The third undesirable effect is that the sudden, intermittent repositioning of the stack causes considerable shock and stress on the machinery which may result in shortened life and higher maintenance costs, but in addition, causes flexure of the stack and the platform thus contributing to the unevenness. This effect is particularly apparent as the stack approaches its final height at which time it may weigh as much as three tons.

In G. Forrester US. Pat. No. 3,310,169, a hydraulic elevator is described which is intermittently lowered by bleeding in response to a relay operated valve activated by a photoelectric device which senses the top of the stack. This device cannot produce the even ed ed stack of which the present invention is capable due to the sudden movements of the elevator in response to the activation of the relay by the photoelectric sensor.

S. M. Obenshain, US. Pat. No. 3,203,326, describes a photoelectric control device in a sheet packet delivery stacking system which also operates on an intermittent basis.

In the present invention, the photoelectric device is absent, the control being achieved by coordinating a continual bleeding of the hydraulic cylinder to a rate equal to the rate of growth of the stack.

SUMMARY OF THE INVENTION In the present invention, hydraulic cylinders are in actuating association with the platform which supports the stack. A constant-flow control valve is connected to the cylinders to permit continual bleeding of hydraulic fluid from the cylinders at a predetermined rate by adjustment of the valve. Fluid exiting from the valve flows to a reservoir where it is stored and available to be pumped back into the cylinders.

The valve is adjustable to allow the platform to descend continually at a rate in precise coordination with the rate of growth of the stack.

A solenoid actuated on/off valve is also incorporated which is associated with the adjoining machinery which feeds sheets to the stack in such a manner that when feeding stops, the solenoid is actuated to stop descent of the stack.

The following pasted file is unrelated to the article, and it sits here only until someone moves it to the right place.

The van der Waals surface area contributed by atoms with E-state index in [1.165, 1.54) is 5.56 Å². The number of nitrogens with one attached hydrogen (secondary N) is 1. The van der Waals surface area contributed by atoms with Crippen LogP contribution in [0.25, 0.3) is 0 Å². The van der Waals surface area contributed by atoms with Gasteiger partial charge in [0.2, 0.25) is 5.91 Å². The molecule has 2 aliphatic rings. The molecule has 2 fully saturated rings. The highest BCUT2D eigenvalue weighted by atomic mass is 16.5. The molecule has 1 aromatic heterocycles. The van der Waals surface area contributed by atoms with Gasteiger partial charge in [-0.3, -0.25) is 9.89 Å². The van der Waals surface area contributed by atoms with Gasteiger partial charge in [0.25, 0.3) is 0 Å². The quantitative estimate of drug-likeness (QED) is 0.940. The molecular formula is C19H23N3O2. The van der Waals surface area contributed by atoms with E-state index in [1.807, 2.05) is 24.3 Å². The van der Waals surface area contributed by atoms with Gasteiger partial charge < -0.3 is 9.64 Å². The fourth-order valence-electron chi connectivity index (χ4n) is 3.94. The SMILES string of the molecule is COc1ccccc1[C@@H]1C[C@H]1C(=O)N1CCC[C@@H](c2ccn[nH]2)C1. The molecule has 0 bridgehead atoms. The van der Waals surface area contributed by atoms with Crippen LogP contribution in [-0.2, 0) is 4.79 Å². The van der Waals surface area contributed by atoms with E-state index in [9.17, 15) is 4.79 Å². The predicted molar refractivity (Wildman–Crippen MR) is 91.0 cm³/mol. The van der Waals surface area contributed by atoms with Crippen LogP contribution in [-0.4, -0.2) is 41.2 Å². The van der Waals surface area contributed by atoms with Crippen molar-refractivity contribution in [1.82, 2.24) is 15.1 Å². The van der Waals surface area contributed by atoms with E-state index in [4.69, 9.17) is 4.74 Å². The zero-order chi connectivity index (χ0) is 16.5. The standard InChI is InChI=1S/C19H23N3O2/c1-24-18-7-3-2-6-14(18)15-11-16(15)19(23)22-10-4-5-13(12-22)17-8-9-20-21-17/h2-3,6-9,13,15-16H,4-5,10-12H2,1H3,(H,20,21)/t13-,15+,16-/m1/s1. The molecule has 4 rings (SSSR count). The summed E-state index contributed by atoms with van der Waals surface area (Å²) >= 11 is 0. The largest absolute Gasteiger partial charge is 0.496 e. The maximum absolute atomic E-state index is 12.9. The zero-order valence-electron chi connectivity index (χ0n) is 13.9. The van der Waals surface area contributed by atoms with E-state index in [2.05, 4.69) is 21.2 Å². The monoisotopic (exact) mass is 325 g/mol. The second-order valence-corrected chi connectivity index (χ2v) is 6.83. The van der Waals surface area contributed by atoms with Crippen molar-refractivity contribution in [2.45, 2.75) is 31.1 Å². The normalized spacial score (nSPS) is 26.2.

In view of the foregoing it is the general object of the present invention to provide an apparatus and method of the above described type which will allow the stacking of thin sheets in an even-edged stack.

Another object is to provide an improved means for precisely maintaining the position of the top of a growing stack in relation to the device which feeds the stack.

Another object is to provide means for lowering a growing stack along the path of stack growth by continual motion.

An additional object is to provide means of stopping movement of the stack when feeding from adjacent machinery stops.

BRIEF DESCRIPTION OF THE DRAWINGS FIG. 1 is a side elevation view of the preferred embodiment of the invention showing the platform and hydraulic cylinder lowering apparatus for a stack of sheets in relation to incoming sheets;

FIG. 2 is a front elevation view of the apparatus of FIG. 1 showing the platform and hydraulic cylinder lowering apparatus with portions broken away to show the relationship of the rear lowering supports;

FIG. 3 is a diagrammatic view of the preferred embodiment of the hydraulic system illustrating the method of control of the hydraulic cylinders; and

FIG. 4 is a top plan view of the apparatus of FIG. 1 showing the hydraulic cylinder lowering apparatus and the relationship of the chains and sprockets.

DESCRIPTION OF THE PREFERRED EMBODIMENT Referring to FIGS. 1, 2, and 4, stack 1 is the final product of the paper finishing process composed from a stream of sheets 2, applied sequentially and being rapidly delivered in overlapped position from an adjacent overlap feed conveyor 3. The stack is laid on a platform 4 which is supported at four corners by identical pairs of chain supports 5 and 5A. The suspended length of the portion of chain supports 5 and 5A which suspends the platform 4 is adjusted through a series of sprockets by vertical movement of a pair of hydraulic rams 6 in hydraulic cylinders 7. The entire stacking apparatus is generally referred to in the paper making industry as a layboy which is the term used herein.